A Romance of a Lunatic Asylum.
A petition signed by Mr John Chalk, of Melbourne, containing some startling statements, was presented to the Legislative Assembly last week. Mr Chalk states that he was arrested on the 7th December, 1885, and brought before Mr Call, P.M., upon a charge of insulting behaviour. The charge not being sustained Mr Chalk was dismissed, On leaving the Court, however, ho was re-arrested, and interviewed by Drs Le Fevre and Ford, and about half an hour afterwards Mr Chalk was set at liberty, two of bis friends having become bondsmen. On the 14th of December, 1885, the petitioner was again brought before the Court and discharged a second time. He was then subjected to a further medical examination, with the result that the police conveyed him to the Yarra Bend Lunatic Asylum. Dr Dick, the medical superintendent of the asylum, issued strict orders that none of his friends should be admitted to see him. None of the many letters which the petitioner wrote to the members of his family and to friends while detained in the asylum were forwarded. No answer was received by him from the Master in Lunacy, to whom he had also written, relative to the government of his estate. At length, realising that there was but one course by which ho could be relieved from his condition, Mr Chalk escaped from the asylum on the 31st January, 1880, Two days afterwards he had an interview with Mr Daakin, who requested him to state his case in writing, which was done, but no answer or acknowledgment was received to it, and on the following day, at the instance of a debtor to whom Mr Chalk had applied for payment of money due, he was again arrested and conveyed back to the asylum, where ho was detained for two years and four months, the strictest precaution being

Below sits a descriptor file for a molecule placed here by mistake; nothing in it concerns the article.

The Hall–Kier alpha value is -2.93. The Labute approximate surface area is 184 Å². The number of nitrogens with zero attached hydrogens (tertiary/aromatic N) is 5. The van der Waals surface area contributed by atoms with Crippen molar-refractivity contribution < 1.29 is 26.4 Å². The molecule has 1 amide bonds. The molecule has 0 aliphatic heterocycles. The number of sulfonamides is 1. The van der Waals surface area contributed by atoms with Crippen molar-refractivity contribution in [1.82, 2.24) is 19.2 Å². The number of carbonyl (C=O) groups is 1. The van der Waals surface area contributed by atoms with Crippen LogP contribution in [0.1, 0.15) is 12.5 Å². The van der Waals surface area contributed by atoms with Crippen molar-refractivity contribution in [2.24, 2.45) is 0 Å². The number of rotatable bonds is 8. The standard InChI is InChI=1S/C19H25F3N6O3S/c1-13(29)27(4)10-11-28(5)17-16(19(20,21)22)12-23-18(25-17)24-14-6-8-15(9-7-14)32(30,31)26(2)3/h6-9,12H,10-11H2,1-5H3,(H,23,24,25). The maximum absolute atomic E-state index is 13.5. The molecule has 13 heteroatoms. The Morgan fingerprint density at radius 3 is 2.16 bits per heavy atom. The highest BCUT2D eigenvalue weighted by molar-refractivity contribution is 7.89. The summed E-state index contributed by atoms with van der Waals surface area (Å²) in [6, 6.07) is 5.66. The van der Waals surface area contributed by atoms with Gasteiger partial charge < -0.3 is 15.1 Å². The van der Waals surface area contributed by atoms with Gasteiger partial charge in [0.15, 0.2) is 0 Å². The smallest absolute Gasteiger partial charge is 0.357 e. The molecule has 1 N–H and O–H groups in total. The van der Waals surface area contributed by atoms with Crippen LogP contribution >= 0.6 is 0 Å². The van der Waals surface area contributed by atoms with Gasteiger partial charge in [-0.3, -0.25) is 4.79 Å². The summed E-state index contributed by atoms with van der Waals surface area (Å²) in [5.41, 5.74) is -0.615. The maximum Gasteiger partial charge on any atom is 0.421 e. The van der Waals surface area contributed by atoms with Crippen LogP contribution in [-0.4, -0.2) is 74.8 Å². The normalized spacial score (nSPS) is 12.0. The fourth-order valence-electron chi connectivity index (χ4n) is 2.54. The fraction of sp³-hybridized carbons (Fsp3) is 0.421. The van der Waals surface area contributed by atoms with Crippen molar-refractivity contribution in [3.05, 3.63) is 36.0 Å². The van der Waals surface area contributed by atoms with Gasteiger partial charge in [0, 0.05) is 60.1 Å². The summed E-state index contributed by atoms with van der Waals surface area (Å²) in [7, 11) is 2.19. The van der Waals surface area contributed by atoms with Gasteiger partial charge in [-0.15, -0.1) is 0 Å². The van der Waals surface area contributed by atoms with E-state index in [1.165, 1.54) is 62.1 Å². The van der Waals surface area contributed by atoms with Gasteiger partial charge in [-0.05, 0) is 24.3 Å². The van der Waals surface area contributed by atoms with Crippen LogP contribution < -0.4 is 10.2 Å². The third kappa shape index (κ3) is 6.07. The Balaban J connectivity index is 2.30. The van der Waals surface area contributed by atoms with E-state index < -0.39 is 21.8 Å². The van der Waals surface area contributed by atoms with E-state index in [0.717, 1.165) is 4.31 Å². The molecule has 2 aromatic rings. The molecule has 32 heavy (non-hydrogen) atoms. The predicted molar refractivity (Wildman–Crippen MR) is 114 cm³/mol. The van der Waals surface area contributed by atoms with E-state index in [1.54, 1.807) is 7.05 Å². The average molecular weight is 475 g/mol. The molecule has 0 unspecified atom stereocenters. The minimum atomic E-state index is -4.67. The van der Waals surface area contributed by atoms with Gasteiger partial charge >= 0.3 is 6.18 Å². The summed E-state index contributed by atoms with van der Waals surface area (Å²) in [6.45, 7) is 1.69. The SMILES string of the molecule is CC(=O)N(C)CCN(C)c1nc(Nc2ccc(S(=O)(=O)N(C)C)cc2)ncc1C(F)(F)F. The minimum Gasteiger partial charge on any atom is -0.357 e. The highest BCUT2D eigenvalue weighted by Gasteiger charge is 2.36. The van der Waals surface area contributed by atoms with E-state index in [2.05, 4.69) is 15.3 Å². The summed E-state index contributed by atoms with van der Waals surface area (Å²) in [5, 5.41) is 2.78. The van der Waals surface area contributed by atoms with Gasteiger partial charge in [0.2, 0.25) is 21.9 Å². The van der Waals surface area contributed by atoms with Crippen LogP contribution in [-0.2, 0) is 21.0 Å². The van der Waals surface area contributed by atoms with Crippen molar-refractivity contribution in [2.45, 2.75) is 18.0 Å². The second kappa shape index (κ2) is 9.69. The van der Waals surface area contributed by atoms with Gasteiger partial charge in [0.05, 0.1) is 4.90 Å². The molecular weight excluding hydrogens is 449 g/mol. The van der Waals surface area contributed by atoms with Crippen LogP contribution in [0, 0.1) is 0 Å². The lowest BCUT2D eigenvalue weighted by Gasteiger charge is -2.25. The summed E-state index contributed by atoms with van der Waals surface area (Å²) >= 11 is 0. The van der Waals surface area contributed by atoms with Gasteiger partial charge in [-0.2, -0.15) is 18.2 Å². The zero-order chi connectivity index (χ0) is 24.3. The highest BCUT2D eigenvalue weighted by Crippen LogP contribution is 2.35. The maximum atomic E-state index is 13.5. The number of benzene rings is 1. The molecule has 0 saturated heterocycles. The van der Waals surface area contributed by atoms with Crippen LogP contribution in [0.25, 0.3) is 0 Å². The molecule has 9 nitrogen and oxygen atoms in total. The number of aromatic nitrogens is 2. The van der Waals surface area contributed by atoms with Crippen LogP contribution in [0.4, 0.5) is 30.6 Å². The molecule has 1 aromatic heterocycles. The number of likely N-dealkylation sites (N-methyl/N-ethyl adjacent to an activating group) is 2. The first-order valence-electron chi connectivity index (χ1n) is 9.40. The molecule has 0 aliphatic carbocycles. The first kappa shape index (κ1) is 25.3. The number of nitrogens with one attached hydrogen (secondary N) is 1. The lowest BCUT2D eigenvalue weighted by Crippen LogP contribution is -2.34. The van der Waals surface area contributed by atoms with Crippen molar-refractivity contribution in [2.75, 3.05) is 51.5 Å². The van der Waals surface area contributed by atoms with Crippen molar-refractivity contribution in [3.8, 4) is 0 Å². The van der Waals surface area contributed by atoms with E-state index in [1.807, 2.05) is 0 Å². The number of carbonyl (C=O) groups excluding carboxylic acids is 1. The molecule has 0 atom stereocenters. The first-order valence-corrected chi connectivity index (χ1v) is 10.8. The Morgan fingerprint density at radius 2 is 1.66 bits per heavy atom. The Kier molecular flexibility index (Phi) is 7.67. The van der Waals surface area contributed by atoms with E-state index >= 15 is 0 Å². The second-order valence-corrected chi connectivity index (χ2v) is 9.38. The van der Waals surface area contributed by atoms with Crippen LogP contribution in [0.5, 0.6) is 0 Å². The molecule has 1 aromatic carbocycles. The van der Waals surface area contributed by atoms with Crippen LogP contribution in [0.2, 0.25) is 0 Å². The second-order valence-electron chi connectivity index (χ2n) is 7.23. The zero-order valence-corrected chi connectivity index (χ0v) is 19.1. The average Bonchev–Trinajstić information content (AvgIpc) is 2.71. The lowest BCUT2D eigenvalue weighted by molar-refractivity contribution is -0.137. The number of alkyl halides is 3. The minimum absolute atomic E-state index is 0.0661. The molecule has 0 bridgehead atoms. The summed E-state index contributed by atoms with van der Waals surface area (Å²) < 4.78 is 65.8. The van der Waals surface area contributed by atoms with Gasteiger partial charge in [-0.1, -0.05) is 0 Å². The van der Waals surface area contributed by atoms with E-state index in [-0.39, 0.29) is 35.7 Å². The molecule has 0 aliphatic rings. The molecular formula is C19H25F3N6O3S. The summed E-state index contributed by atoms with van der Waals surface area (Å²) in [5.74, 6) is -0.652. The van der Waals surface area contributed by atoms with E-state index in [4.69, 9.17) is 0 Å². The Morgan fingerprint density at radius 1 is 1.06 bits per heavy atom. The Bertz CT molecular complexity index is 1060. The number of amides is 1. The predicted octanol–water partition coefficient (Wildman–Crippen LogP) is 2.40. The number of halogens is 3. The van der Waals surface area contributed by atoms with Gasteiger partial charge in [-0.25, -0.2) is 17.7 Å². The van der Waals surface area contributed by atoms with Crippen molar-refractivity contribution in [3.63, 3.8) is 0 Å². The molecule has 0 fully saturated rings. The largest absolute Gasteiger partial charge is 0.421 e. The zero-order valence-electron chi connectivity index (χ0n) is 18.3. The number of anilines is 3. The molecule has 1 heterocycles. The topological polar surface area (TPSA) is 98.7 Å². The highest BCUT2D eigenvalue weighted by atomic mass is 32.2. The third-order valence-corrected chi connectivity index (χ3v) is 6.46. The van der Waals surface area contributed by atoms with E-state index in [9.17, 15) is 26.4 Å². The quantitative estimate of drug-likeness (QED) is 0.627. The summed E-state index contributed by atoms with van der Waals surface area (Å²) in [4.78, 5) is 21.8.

taken to prevent him communicating In any way with his friends. On the 22nd March, 1899, he was transferred to the Beeohvorth Asylum as an incurable lunatic, and " there I might have remained,” continues the petitioner, " for the term of my natural life, but that two gentlemen who knew me happened to pay a visit of inspection to the asylum. They saw me and speedily effected my release. I came forth on the 29fch May, 18S8. In the meantime my estate, of the value of several thousand pounds, had apparently disappeared. Under the provision! of the Lunacy Statute, the Master ia Lunacy becomes trustee in such circumstances as I have narrated.” Mr Chalkseeks investigation into the matter, as one not only, affecting his own interests, but at. touching the general administration of the law relating to the property of persons under' control as lunatics. He asks for a board of inquiry, and states he is prepared to substantiate every particular of hie grievance with the testimony of reputable, impartial, and disinterested witness*.— ‘
Permanent link to this item
A Romance of a Lunatic Asylum., Evening Star, Issue 7994, 24 August 1889, Supplement
A Romance of a Lunatic Asylum. Evening Star, Issue 7994, 24 August 1889, Supplement
Using This Item
Allied Press Ltd is the copyright owner for the Evening Star. You can reproduce in-copyright material from this newspaper for non-commercial use under a Creative Commons New Zealand BY-NC-SA licence. This newspaper is not available for commercial use without the consent of Allied Press Ltd. For advice on reproduction of out-of-copyright material from this newspaper, please refer to the Copyright guide.